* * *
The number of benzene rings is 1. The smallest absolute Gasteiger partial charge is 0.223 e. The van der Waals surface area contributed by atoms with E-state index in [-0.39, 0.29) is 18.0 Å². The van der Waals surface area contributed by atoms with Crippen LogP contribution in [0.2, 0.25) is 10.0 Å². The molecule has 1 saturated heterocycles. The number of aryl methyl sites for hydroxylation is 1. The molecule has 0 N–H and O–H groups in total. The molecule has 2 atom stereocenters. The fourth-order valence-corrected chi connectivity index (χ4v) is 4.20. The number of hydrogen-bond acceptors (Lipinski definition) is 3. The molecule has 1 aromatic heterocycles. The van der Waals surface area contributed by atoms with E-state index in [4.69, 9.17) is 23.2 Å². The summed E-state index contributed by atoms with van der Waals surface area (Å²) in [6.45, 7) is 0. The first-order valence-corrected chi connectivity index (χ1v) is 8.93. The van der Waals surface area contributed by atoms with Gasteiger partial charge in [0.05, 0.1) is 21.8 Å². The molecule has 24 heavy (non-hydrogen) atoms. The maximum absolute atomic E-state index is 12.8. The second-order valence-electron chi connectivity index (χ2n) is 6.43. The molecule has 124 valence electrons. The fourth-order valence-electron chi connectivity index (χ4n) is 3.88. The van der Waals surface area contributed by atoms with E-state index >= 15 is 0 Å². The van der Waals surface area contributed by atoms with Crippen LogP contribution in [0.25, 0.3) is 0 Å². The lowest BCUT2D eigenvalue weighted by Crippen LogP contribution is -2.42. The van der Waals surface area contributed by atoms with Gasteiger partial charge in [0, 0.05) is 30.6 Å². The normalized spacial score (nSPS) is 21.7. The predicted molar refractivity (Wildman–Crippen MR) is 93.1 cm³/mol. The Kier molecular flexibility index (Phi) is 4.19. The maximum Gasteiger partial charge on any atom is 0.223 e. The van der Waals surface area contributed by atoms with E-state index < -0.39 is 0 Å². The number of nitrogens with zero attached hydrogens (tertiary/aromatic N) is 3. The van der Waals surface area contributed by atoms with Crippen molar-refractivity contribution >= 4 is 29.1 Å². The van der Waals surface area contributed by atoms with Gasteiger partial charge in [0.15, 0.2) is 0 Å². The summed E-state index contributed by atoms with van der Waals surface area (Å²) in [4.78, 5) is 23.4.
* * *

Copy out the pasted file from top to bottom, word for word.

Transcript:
The number of benzene rings is 1. The smallest absolute Gasteiger partial charge is 0.223 e. The van der Waals surface area contributed by atoms with E-state index in [-0.39, 0.29) is 18.0 Å². The van der Waals surface area contributed by atoms with Crippen LogP contribution in [0.2, 0.25) is 10.0 Å². The molecule has 1 saturated heterocycles. The number of aryl methyl sites for hydroxylation is 1. The molecule has 0 N–H and O–H groups in total. The molecule has 2 atom stereocenters. The fourth-order valence-corrected chi connectivity index (χ4v) is 4.20. The number of hydrogen-bond acceptors (Lipinski definition) is 3. The molecule has 1 aromatic heterocycles. The van der Waals surface area contributed by atoms with E-state index in [4.69, 9.17) is 23.2 Å². The summed E-state index contributed by atoms with van der Waals surface area (Å²) in [6.45, 7) is 0. The first-order valence-corrected chi connectivity index (χ1v) is 8.93. The van der Waals surface area contributed by atoms with Gasteiger partial charge in [0.05, 0.1) is 21.8 Å². The molecule has 24 heavy (non-hydrogen) atoms. The maximum absolute atomic E-state index is 12.8. The second-order valence-electron chi connectivity index (χ2n) is 6.43. The molecule has 124 valence electrons. The fourth-order valence-electron chi connectivity index (χ4n) is 3.88. The van der Waals surface area contributed by atoms with E-state index >= 15 is 0 Å². The van der Waals surface area contributed by atoms with Crippen LogP contribution in [0.25, 0.3) is 0 Å². The lowest BCUT2D eigenvalue weighted by Crippen LogP contribution is -2.42. The van der Waals surface area contributed by atoms with Gasteiger partial charge in [0, 0.05) is 30.6 Å². The normalized spacial score (nSPS) is 21.7. The predicted molar refractivity (Wildman–Crippen MR) is 93.1 cm³/mol. The Kier molecular flexibility index (Phi) is 4.19. The maximum Gasteiger partial charge on any atom is 0.223 e. The van der Waals surface area contributed by atoms with E-state index < -0.39 is 0 Å². The number of nitrogens with zero attached hydrogens (tertiary/aromatic N) is 3. The van der Waals surface area contributed by atoms with Crippen molar-refractivity contribution >= 4 is 29.1 Å². The van der Waals surface area contributed by atoms with Gasteiger partial charge in [0.15, 0.2) is 0 Å². The summed E-state index contributed by atoms with van der Waals surface area (Å²) in [4.78, 5) is 23.4.